I am not some fuddy-dud who is stuck in an era long past – dangerously pessimistic about his own generation; on the contrary, I have great expectations for my generation creatively due to our place at the backend of so much history of art to be inspired by. There is a happy middle ground where visual awe and storytelling gusto converge in spectacular fashion, which still happens today. Avatar: The Last Airbender, Star Wars: The Clone Wars, Avengers: Endgame, Interstellar, Whiplash, Toy Story 4, and others are recent examples of works that capture a combination of storytelling and visual awe. While I love a good piece of art, the story behind and within it is often what moves and transforms me, and though I am entertained by many modern works, I am often not changed by them even though they have been enhanced by technology. If we only care about the cover of a book while the pages within get put on the backburner, we will never advance in art but only inspire further mediocrity.




Written by: Landen Swain

Landen believes the human experience longs to be expressed; through our art, our labor, our songs, our storytelling. As a published playwright, author, and poet, he enjoys expressing his little chapter of the human experience through his writings and is thankful that the SA blog allows him to do that. He is published in numerous magazines, literary journals, and has several plays published by Off the Wall Plays, an online play publishing house.

Good vs Good For You

June 18, 2021

Growing up in a King James Version only, no drums in sight, “the only rated R movie allowed is Passion of the Christ” type of church, I was exposed little to the vast world of entertainment, aside from CSI: Miami, The Andy Griffith Show, and the occasional Disney movie. Before easing up on many restrictions, I recall my parents becoming exceedingly wroth after discovering that my brother had a CD of a bunch of secular songs. The reason given for the stern prohibition of secular entertainment was usually that it promoted something that went against Scripture, and that I can understand, but what irked me was the common offhanded insult that those songs “sucked”.

Just because those songs or shows promoted (or even just mentioned) something not aligning with the Bible, that meant that the quality of the product was subpar. Yet, in the eyes of the people who looked down on all that was secular, everything that did align with the Bible was somehow superb, even though it was corny or mediocre. Some honestly believe that GAWVI is superior in skill to Eminem or that Shai Linne would rank over Tupac. None of this is to say that the Christian artists previously mentioned are bad. They are very good and some Christian artists like Kings Kaleidoscope, Lauren Daigle, and Kirk Franklin rank among or even above most music artists in the world.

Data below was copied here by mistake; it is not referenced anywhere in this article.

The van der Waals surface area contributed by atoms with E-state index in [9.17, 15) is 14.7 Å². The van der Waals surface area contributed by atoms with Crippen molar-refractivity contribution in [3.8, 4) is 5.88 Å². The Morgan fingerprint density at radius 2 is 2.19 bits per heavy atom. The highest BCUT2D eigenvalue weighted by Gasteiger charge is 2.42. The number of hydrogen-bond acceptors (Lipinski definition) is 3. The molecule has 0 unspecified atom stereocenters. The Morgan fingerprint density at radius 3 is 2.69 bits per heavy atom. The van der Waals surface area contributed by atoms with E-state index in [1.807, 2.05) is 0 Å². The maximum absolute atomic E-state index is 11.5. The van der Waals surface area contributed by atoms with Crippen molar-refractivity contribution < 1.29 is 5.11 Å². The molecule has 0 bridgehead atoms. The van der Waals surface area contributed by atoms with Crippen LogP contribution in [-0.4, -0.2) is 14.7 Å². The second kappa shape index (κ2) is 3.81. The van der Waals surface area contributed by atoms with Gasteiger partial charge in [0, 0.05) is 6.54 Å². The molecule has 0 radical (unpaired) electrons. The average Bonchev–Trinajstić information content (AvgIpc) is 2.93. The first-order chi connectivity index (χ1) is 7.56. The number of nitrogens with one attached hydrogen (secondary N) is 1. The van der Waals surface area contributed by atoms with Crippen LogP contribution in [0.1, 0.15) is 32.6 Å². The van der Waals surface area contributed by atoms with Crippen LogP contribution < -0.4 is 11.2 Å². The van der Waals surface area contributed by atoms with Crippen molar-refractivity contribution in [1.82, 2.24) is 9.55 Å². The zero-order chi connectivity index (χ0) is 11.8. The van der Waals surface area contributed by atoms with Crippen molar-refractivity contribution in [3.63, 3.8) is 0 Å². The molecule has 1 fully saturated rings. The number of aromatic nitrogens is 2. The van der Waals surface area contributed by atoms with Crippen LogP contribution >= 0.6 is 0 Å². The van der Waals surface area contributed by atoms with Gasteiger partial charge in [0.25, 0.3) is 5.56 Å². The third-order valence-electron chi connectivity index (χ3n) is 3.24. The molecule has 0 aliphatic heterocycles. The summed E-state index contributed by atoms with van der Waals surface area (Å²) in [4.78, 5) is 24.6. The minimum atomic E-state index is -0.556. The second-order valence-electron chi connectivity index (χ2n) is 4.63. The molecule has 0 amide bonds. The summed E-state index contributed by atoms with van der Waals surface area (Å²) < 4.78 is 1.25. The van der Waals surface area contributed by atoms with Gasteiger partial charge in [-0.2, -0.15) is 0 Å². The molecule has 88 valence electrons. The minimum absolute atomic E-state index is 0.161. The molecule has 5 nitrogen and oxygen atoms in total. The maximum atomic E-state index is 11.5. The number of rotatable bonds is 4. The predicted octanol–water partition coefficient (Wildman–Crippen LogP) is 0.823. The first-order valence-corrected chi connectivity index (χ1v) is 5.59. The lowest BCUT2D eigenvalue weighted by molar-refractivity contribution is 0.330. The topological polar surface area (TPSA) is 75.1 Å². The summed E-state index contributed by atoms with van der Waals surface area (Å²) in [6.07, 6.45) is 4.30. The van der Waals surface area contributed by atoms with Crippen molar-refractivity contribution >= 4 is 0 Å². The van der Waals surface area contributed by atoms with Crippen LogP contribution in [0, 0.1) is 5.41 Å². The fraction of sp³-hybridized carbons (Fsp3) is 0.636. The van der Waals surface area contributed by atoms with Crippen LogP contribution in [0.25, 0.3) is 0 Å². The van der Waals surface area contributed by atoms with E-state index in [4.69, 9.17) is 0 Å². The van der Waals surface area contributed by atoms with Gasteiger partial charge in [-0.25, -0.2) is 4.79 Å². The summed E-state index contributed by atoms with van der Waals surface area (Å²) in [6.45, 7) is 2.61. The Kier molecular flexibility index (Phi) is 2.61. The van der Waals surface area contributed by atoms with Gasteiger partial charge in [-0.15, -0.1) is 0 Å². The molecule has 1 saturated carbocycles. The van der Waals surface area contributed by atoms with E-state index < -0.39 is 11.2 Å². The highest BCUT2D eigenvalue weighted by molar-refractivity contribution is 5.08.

But as Liberty University founder Dr. Jerry Falwell Sr. once said “if it’s Christian, it ought to be better,” and yet often that is not the case when compared to the what the world is producing. As I grew up, things that did not live up to the hype were continuously hyped up just because of the word “Christian” associated with it. For example, although I enjoy Chick-fil-A and think highly of them, there are those who elevate them to a status I don’t believe any fast food lives up to. Some would claim that the sole reason why Chick-fil-A is supposedly better than Popeye’s or Zaxby’s is just because they are associated with Christianity, and that somehow the others “suck” just because they are not.

Tove Lo’s “Habits (Stay High)” may talk about distracting oneself with the party life in order to forget about someone but at least the sound quality is high. It doesn’t sound like it was written in five minutes, and it isn’t corny like many songs on your local gospel music radio station. Game of Thrones may be obscene but at least there’s character development and quality acting.